While TV spots and trailers for Lionsgate’s impending Conan the Barbarian have been big on playing up the reboot’s merits as an entertainingly violent romp, Jason Momoa’s turn as the titular brute will also help make or break the film.
Based on what the Game of Thrones actor had to say in response to questions from fans about his take on the famous muscle-bound warrior, Momoa at least appears to have done his fair share of research for the role – and has a decent appreciation for the sustaining popularity of the Conan character.
According to Momoa, Conan director Marcus Nispel started him off with an eclectic collection of material (comic books, Robert E. Howard’s original Conan stories, etc.), saying the director envisioned an incarnation of the character “like [Sean Connery as James Bond] – just very charismatic and you fall in love with him.”
As for his own thoughts, Momoa had the following to offer:
“It’s really, truly an honour to play him. I love the fact that he is not the superhero, he’s a man that’s gritty, he’s truly a man, but under the circumstances he does heroic things.”
As many people have noted, the visual design of Nispel’s Conan reboot seems by and large closer to the aesthetic of the character’s comic book incarnation – not to mention, descriptions in Howard’s original literary source material – than the John Milius’ 1982 Conan the Barbarian film, with Arnold Schwarzenegger as the Cimmerian warrior. According to Momoa, that was very much intentional:
“The wardrobe in [the 'Conan' reboot] is really pulled from the Dark Horse Comics. Obviously the poster looks like the Frank Frazetta painting. We pulled from some of the comics – some do Robert E. Howard’s stories, some do their own. We pulled from a little bit of everything.”
Momoa cited titles like Christopher Nolan’s Batman Begins or Martin Campbell’s Casino Royale, as models for how Nispel and his creative team chose to “re-imagine” the Conan franchise. While such comparisons are almost customary (read: very predictable and over-used) for Hollywood reboots at this point, these actually seem like fair examples to cite in this situation. As the actor put it:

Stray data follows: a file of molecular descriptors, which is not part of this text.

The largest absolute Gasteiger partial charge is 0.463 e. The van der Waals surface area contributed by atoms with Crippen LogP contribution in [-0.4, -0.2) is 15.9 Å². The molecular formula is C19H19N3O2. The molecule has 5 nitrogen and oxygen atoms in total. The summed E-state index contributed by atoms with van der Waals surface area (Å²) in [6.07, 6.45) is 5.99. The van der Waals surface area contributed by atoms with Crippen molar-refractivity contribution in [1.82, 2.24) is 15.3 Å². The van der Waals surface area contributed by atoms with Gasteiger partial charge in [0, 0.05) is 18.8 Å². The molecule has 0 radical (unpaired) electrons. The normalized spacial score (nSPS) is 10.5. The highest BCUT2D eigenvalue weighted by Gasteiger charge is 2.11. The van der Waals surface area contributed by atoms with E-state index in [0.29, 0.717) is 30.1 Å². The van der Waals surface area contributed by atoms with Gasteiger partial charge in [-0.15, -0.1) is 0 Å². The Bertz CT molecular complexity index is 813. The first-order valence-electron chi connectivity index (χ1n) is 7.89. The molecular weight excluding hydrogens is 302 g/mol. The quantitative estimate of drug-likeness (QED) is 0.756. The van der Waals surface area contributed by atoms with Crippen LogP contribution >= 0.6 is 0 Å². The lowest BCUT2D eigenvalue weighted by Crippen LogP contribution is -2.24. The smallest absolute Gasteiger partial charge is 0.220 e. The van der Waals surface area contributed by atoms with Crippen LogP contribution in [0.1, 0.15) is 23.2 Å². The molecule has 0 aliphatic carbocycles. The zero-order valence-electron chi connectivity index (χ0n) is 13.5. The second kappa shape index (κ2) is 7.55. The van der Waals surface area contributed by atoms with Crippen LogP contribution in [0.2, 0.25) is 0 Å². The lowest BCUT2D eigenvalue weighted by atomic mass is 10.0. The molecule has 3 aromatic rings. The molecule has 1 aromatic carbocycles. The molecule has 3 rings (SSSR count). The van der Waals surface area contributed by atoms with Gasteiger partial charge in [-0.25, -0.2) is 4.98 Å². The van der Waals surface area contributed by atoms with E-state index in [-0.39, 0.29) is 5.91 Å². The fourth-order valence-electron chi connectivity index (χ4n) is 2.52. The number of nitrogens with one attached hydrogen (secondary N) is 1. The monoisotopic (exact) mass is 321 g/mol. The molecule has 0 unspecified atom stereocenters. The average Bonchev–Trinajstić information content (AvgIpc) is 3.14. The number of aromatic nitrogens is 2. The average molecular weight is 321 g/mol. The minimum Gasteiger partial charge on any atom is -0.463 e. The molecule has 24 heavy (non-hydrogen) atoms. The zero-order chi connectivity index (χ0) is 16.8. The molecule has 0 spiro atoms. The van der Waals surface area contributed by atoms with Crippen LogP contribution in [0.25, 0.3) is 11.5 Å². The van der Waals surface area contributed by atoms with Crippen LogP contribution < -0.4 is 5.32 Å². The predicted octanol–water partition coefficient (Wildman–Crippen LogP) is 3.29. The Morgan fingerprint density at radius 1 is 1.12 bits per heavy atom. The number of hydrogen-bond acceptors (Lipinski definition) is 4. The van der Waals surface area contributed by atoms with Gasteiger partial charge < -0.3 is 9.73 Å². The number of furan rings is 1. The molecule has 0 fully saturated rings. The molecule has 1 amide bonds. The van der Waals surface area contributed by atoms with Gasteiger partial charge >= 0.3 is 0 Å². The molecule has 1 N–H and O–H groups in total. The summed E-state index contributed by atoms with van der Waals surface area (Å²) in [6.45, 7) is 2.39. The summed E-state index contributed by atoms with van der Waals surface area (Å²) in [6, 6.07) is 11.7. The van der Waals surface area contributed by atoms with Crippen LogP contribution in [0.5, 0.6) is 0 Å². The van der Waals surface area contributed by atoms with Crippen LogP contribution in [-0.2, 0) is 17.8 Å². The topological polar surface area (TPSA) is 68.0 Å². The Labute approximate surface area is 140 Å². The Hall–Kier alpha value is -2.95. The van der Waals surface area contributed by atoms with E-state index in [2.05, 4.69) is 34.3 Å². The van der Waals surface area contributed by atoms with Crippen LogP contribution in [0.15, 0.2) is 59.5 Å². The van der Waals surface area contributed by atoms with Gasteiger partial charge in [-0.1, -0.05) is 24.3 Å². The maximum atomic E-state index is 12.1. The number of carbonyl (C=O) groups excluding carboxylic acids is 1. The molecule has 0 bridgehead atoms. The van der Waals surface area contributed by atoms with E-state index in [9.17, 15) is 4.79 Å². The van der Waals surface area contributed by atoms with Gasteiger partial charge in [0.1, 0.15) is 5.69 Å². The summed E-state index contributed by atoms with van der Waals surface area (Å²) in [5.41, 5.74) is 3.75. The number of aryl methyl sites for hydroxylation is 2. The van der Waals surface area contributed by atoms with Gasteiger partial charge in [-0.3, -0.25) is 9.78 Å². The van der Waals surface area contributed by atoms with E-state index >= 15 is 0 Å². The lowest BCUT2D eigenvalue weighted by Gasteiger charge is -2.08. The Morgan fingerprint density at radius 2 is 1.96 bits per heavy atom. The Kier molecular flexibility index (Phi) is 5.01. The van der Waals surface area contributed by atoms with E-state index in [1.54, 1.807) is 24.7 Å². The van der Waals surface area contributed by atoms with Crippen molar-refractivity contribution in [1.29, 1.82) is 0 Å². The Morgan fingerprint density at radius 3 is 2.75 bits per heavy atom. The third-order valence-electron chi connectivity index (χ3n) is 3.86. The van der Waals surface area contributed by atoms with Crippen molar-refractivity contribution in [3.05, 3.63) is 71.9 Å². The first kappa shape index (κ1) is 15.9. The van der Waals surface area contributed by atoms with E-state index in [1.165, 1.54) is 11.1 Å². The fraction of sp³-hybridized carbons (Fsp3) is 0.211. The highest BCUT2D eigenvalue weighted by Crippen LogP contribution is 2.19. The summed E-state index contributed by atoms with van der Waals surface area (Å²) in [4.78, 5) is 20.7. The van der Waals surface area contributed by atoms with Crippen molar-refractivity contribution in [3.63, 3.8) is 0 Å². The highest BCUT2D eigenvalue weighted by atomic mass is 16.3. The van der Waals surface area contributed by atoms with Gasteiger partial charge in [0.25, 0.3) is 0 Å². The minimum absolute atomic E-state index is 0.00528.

“… [What] we’re doing is really an origin story starting from the very beginning of what it was like when [Conan] was born, being cut out of his mother’s womb, becoming this little bad ass warrior and slowly watching his father die in front of his eyes. And then him being this pirate and beef, and slowly finding the man who killed his father… This is really the essence of Conan in this movie.”
While the Conan the Barbarian footage has featured more than its fair share of appropriately graphic and savage content (bloody carnage, gritty violence, etc.), its tone has definitely been on the cheesy side. So the question remains: Will Conan play out more like an action-packed B-movie that’s an improvement on last year’s similar Clash of the Titans? Or just be too over-the-top for its own good?
It’s honestly kind of hard to tell at this point, seeing how certain aspects (ex. the stylishly macabre production design) of Conan seem pretty appealing, while other elements (ex. the hokey dialogue) has made the film less enticing. So long as Nispel actually adheres closer to the classic Conan mythology in his reboot (like Momoa indicates he has) longtime fans will probably be more forgiving of the film’s shortcomings.
Conan the Barbarian slashes its way into 2D and 3D theaters in the U.S. on August 19th, 2011.
For more from Momoa, check out his full interview over at the UK Conan the Barbarian Facebook page.